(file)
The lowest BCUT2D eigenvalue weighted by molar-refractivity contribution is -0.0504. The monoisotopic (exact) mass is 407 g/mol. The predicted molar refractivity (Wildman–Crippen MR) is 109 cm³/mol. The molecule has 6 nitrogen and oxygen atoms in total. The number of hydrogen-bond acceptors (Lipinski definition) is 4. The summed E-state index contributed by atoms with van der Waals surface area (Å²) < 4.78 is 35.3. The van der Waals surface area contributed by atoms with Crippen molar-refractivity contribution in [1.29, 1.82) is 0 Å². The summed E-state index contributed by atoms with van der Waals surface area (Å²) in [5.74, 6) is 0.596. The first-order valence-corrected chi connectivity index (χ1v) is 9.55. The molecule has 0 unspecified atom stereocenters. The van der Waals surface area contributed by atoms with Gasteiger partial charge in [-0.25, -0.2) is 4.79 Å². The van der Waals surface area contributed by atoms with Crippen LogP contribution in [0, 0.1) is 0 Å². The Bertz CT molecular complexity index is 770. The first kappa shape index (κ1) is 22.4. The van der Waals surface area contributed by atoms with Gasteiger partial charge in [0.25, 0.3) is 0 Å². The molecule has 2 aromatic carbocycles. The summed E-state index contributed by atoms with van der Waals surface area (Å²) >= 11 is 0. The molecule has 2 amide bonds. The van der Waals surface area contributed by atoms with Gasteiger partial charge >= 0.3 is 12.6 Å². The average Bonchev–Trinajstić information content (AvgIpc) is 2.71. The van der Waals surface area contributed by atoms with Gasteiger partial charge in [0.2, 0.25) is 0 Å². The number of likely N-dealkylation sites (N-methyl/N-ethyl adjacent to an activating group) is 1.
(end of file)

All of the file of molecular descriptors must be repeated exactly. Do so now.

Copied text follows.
The lowest BCUT2D eigenvalue weighted by molar-refractivity contribution is -0.0504. The monoisotopic (exact) mass is 407 g/mol. The predicted molar refractivity (Wildman–Crippen MR) is 109 cm³/mol. The molecule has 6 nitrogen and oxygen atoms in total. The number of hydrogen-bond acceptors (Lipinski definition) is 4. The summed E-state index contributed by atoms with van der Waals surface area (Å²) < 4.78 is 35.3. The van der Waals surface area contributed by atoms with Crippen molar-refractivity contribution in [1.29, 1.82) is 0 Å². The summed E-state index contributed by atoms with van der Waals surface area (Å²) in [5.74, 6) is 0.596. The first-order valence-corrected chi connectivity index (χ1v) is 9.55. The molecule has 0 unspecified atom stereocenters. The van der Waals surface area contributed by atoms with Gasteiger partial charge in [-0.25, -0.2) is 4.79 Å². The van der Waals surface area contributed by atoms with Crippen LogP contribution in [0, 0.1) is 0 Å². The Bertz CT molecular complexity index is 770. The first kappa shape index (κ1) is 22.4. The van der Waals surface area contributed by atoms with Gasteiger partial charge in [0.25, 0.3) is 0 Å². The molecule has 2 aromatic carbocycles. The summed E-state index contributed by atoms with van der Waals surface area (Å²) >= 11 is 0. The molecule has 2 amide bonds. The van der Waals surface area contributed by atoms with Gasteiger partial charge >= 0.3 is 12.6 Å². The average Bonchev–Trinajstić information content (AvgIpc) is 2.71. The van der Waals surface area contributed by atoms with Gasteiger partial charge in [0.2, 0.25) is 0 Å². The number of likely N-dealkylation sites (N-methyl/N-ethyl adjacent to an activating group) is 1.